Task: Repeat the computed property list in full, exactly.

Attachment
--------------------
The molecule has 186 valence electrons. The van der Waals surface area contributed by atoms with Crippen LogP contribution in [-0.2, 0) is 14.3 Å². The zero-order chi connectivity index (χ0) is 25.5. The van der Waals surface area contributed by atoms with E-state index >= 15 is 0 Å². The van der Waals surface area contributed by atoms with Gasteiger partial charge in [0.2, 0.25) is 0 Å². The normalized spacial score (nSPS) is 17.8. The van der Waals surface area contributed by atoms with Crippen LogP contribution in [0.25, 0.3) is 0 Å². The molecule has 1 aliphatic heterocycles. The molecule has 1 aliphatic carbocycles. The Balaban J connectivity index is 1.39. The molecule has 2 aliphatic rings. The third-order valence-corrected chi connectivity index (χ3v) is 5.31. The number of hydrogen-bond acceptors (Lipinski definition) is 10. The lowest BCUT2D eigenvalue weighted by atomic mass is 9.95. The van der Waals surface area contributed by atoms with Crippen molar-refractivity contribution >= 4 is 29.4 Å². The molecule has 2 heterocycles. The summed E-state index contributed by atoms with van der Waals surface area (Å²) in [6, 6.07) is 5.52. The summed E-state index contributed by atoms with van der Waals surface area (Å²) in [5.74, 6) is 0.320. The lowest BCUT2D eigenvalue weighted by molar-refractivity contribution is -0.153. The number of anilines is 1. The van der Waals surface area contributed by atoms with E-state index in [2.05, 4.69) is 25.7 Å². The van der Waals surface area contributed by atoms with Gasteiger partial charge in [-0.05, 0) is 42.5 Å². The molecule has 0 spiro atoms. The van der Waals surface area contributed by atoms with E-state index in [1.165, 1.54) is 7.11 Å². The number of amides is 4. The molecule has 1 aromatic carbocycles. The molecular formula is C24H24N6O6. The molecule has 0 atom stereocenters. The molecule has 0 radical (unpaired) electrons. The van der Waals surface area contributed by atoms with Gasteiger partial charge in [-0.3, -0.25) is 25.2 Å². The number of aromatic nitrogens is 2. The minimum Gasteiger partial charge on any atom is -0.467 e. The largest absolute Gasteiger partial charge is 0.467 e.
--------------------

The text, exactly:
The molecule has 186 valence electrons. The van der Waals surface area contributed by atoms with Crippen LogP contribution in [-0.2, 0) is 14.3 Å². The zero-order chi connectivity index (χ0) is 25.5. The van der Waals surface area contributed by atoms with E-state index >= 15 is 0 Å². The van der Waals surface area contributed by atoms with Gasteiger partial charge in [0.2, 0.25) is 0 Å². The normalized spacial score (nSPS) is 17.8. The van der Waals surface area contributed by atoms with Crippen LogP contribution in [0.25, 0.3) is 0 Å². The molecule has 1 aliphatic heterocycles. The molecule has 1 aliphatic carbocycles. The Balaban J connectivity index is 1.39. The molecule has 2 aliphatic rings. The third-order valence-corrected chi connectivity index (χ3v) is 5.31. The number of hydrogen-bond acceptors (Lipinski definition) is 10. The lowest BCUT2D eigenvalue weighted by atomic mass is 9.95. The van der Waals surface area contributed by atoms with Crippen molar-refractivity contribution >= 4 is 29.4 Å². The molecule has 2 heterocycles. The summed E-state index contributed by atoms with van der Waals surface area (Å²) in [6, 6.07) is 5.52. The summed E-state index contributed by atoms with van der Waals surface area (Å²) in [5.74, 6) is 0.320. The lowest BCUT2D eigenvalue weighted by molar-refractivity contribution is -0.153. The number of anilines is 1. The van der Waals surface area contributed by atoms with E-state index in [2.05, 4.69) is 25.7 Å². The van der Waals surface area contributed by atoms with Gasteiger partial charge in [-0.05, 0) is 42.5 Å². The molecule has 0 spiro atoms. The van der Waals surface area contributed by atoms with E-state index in [1.165, 1.54) is 7.11 Å². The number of amides is 4. The molecule has 1 aromatic carbocycles. The molecular formula is C24H24N6O6. The molecule has 0 atom stereocenters. The molecule has 0 radical (unpaired) electrons. The van der Waals surface area contributed by atoms with Gasteiger partial charge in [-0.3, -0.25) is 25.2 Å². The number of aromatic nitrogens is 2. The minimum Gasteiger partial charge on any atom is -0.467 e. The largest absolute Gasteiger partial charge is 0.467 e.